Currently, Wickenburg’s largest industry is the rodeo, and the town is considered a mecca for the lifestyle. “Being a cowboy myself, I can say there are real cowboys walking down the street here. They own ranches or their families own cattle. They’re real ranchers; not just people wearing expensive cowboy hats,” maintains Suan. It’s fitting this small town holds the impressive title of ‘Team Roping Capital of the World.’ It’s a reputation that Wickenburg has built up over the last few years.
From November to April teams on horseback compete to see who can rope the horns and legs of a steer the fastest. The event is held as part of a rodeo or as a separate event. According to Boyle, “We’ve got a big roping facility, Rancho Rio, just outside downtown that attracts thousands of visitors from all over. They travel in their RVs or purchase a second home here. Many participate going between events and earning money. At last year’s National Team Roping Finals, there was a teenager who won a Dodge Ram truck. The parking lot at these events look like Disneyland, just with horse trailers and RVs. People are everywhere. It’s crazy.” There are always team roping activities happening and some have 800 teams competing. Large events are even broadcasted live from Wickenburg on national television.
“It’s not just the rodeo industry driving our local economy and employment,” explains Boyle. “We have various engines. Another big one is behavioral health services.” The town has many in and outpatient rehabilitation clinics specializing in addictions and disorders. The Meadows of Wickenburg and the Rosewood Center for Eating Disorders are just two of the largest employers in the sector with well over 200 workers each. Suan notes, “Wickenburg is the ideal environment for a healthy recovery because, during the rehabilitation process, it helps to be immersed in a hometown atmosphere, especially one that isn’t your own. It’s important not to be in the middle of nowhere either, so we’re the perfect middle ground.”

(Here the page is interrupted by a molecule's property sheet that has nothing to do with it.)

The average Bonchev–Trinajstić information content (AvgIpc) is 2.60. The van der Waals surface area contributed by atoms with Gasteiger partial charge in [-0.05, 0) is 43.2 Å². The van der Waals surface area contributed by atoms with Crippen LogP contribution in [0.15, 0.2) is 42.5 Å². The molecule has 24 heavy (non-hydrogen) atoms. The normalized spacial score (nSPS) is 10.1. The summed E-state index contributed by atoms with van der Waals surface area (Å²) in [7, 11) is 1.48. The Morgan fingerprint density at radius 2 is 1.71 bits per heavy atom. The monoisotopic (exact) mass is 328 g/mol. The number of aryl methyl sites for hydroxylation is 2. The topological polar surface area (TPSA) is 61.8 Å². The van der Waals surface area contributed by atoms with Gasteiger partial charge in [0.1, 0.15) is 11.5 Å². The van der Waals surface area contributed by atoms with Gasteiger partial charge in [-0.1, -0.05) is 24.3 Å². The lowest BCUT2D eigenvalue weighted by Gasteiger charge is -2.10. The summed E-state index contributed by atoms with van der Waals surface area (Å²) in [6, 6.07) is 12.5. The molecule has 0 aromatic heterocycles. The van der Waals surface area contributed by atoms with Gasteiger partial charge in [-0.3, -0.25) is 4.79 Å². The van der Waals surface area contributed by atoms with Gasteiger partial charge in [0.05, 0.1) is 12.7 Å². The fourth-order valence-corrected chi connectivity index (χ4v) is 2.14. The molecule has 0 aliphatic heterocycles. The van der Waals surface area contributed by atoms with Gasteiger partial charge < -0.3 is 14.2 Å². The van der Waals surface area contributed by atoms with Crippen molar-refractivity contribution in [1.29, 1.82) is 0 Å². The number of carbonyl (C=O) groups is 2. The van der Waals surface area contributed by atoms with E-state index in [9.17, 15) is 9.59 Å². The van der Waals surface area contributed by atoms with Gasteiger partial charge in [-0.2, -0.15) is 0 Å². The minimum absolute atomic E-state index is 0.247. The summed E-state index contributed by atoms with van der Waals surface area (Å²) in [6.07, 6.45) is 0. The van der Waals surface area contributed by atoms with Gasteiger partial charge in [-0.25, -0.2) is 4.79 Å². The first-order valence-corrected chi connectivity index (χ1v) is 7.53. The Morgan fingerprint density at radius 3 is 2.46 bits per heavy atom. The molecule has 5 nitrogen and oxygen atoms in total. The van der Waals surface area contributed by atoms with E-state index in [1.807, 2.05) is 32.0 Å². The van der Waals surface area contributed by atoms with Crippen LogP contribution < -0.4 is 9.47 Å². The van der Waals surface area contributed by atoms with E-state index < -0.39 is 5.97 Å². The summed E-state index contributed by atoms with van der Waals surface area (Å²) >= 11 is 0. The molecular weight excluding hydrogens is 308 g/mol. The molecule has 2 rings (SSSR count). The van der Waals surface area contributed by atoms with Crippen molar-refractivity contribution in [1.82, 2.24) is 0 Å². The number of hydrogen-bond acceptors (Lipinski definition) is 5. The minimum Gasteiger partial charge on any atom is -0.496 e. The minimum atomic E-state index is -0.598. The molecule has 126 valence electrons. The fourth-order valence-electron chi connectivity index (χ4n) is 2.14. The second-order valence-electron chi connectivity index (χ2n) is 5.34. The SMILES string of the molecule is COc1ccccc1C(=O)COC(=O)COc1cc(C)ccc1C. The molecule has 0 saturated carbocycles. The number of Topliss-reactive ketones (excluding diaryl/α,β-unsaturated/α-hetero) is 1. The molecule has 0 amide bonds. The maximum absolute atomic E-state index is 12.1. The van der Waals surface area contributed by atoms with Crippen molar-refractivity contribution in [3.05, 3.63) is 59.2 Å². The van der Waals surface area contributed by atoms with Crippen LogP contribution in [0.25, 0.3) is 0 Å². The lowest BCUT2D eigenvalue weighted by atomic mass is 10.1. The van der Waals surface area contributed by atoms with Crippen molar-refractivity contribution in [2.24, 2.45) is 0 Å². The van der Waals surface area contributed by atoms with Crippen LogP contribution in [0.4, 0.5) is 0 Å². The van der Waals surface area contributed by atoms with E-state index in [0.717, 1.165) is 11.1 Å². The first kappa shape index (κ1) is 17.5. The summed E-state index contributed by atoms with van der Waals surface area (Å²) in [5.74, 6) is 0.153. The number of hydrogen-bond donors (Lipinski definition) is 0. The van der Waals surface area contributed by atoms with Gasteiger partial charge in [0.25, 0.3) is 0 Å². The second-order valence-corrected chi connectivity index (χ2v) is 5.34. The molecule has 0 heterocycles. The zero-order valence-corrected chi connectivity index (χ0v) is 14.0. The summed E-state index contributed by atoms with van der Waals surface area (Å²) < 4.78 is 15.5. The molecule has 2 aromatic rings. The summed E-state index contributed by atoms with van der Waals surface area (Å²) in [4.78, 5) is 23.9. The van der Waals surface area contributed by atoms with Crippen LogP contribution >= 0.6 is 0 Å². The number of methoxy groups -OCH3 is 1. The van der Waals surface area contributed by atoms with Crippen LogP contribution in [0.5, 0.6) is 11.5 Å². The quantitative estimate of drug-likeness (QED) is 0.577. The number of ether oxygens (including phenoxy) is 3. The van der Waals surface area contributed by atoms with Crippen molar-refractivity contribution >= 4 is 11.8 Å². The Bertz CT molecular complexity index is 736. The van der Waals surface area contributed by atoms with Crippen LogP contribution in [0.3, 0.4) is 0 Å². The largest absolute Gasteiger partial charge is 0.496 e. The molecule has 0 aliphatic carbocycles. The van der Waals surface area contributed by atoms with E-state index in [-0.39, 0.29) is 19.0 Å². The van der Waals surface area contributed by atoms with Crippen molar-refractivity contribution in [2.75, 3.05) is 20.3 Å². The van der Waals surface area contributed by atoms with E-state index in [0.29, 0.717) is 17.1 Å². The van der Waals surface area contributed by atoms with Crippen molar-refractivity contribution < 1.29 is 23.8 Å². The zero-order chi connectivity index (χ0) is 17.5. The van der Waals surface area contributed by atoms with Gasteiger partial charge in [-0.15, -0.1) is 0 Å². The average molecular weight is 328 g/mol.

Behavioural health is a relatively new industry for the community, especially compared to mining, the very foundation for the town. Today, Freeport-McMoRan Inc. (FCX), the leading producer of copper, owns the Bagdad Copper Mine just 90 minutes outside Wickenburg. As the company’s market share continues to grow, so too does Wickenburg.
With such a booming economy and tourism sector, it’s essential the town’s technology and transportation infrastructure is well planned and managed. Wickenburg may be rural, but it’s certainly not dated, especially when it comes to technology. There’s currently a Tesla electric vehicle (EV) charging station with eight superchargers outside Town Hall. Last December, five more charging stations were approved for the EV company Rivian. “We’re one of the only communities with one type of charging station, but soon we’ll have both,” says Suan. “Even though there haven’t been any studies, it’s common sense that while an electric vehicle is charging, you’re going to explore the town. The stations are strategically located downtown, which earns more dollar per square foot in terms of revenue.”
Wickenburg has extensive broadband internet throughout the town thanks to Cox Communications, which has been a good partner for the community providing state-of-the-art connectivity. This will be beneficial too, once the Interstate 11 (1-11) corridor is installed. Right now, the proposed I-11 route would connect Phoenix with Las Vegas and, if approved, would run from Wickenburg to the valley between Goodyear and Buckeye before going southwest. This new freeway would open significant new commercial and industrial opportunities for the small town.